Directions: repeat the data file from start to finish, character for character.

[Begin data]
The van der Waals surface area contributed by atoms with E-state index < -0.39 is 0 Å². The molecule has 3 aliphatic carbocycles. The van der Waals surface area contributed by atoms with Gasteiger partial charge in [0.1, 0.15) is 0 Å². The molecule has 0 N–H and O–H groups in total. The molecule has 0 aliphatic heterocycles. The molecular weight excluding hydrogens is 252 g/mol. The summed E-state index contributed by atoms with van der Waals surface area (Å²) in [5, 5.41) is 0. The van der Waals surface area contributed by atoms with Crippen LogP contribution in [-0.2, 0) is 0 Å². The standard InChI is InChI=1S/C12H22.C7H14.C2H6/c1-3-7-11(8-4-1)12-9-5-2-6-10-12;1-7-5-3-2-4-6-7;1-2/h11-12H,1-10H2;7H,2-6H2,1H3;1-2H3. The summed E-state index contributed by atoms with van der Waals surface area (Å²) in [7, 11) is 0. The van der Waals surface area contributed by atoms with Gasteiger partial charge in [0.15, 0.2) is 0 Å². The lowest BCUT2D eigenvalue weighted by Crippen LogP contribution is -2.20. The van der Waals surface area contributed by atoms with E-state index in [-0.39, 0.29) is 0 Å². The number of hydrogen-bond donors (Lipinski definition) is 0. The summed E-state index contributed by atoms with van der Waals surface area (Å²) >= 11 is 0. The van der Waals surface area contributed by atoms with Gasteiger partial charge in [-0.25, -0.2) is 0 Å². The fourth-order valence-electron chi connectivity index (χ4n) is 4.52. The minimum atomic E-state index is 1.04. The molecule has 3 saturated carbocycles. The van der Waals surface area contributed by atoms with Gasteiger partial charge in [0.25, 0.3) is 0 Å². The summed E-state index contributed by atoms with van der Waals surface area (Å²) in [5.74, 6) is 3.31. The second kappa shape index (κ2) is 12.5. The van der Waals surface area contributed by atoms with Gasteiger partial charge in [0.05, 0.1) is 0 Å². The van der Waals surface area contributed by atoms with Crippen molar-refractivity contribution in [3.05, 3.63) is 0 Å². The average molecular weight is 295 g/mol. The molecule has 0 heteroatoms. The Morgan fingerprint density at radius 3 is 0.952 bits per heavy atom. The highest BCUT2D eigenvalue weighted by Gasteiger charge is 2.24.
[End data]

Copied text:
The van der Waals surface area contributed by atoms with E-state index < -0.39 is 0 Å². The molecule has 3 aliphatic carbocycles. The van der Waals surface area contributed by atoms with Gasteiger partial charge in [0.1, 0.15) is 0 Å². The molecule has 0 N–H and O–H groups in total. The molecule has 0 aliphatic heterocycles. The molecular weight excluding hydrogens is 252 g/mol. The summed E-state index contributed by atoms with van der Waals surface area (Å²) in [5, 5.41) is 0. The van der Waals surface area contributed by atoms with Crippen LogP contribution in [-0.2, 0) is 0 Å². The standard InChI is InChI=1S/C12H22.C7H14.C2H6/c1-3-7-11(8-4-1)12-9-5-2-6-10-12;1-7-5-3-2-4-6-7;1-2/h11-12H,1-10H2;7H,2-6H2,1H3;1-2H3. The summed E-state index contributed by atoms with van der Waals surface area (Å²) in [7, 11) is 0. The van der Waals surface area contributed by atoms with Gasteiger partial charge in [0.15, 0.2) is 0 Å². The lowest BCUT2D eigenvalue weighted by Crippen LogP contribution is -2.20. The van der Waals surface area contributed by atoms with E-state index in [-0.39, 0.29) is 0 Å². The number of hydrogen-bond donors (Lipinski definition) is 0. The summed E-state index contributed by atoms with van der Waals surface area (Å²) >= 11 is 0. The van der Waals surface area contributed by atoms with Gasteiger partial charge in [-0.25, -0.2) is 0 Å². The fourth-order valence-electron chi connectivity index (χ4n) is 4.52. The minimum atomic E-state index is 1.04. The molecule has 3 saturated carbocycles. The van der Waals surface area contributed by atoms with Gasteiger partial charge in [0.25, 0.3) is 0 Å². The summed E-state index contributed by atoms with van der Waals surface area (Å²) in [5.74, 6) is 3.31. The second kappa shape index (κ2) is 12.5. The van der Waals surface area contributed by atoms with Gasteiger partial charge in [0.05, 0.1) is 0 Å². The van der Waals surface area contributed by atoms with Crippen molar-refractivity contribution in [3.05, 3.63) is 0 Å². The average molecular weight is 295 g/mol. The molecule has 0 heteroatoms. The Morgan fingerprint density at radius 3 is 0.952 bits per heavy atom. The highest BCUT2D eigenvalue weighted by Gasteiger charge is 2.24.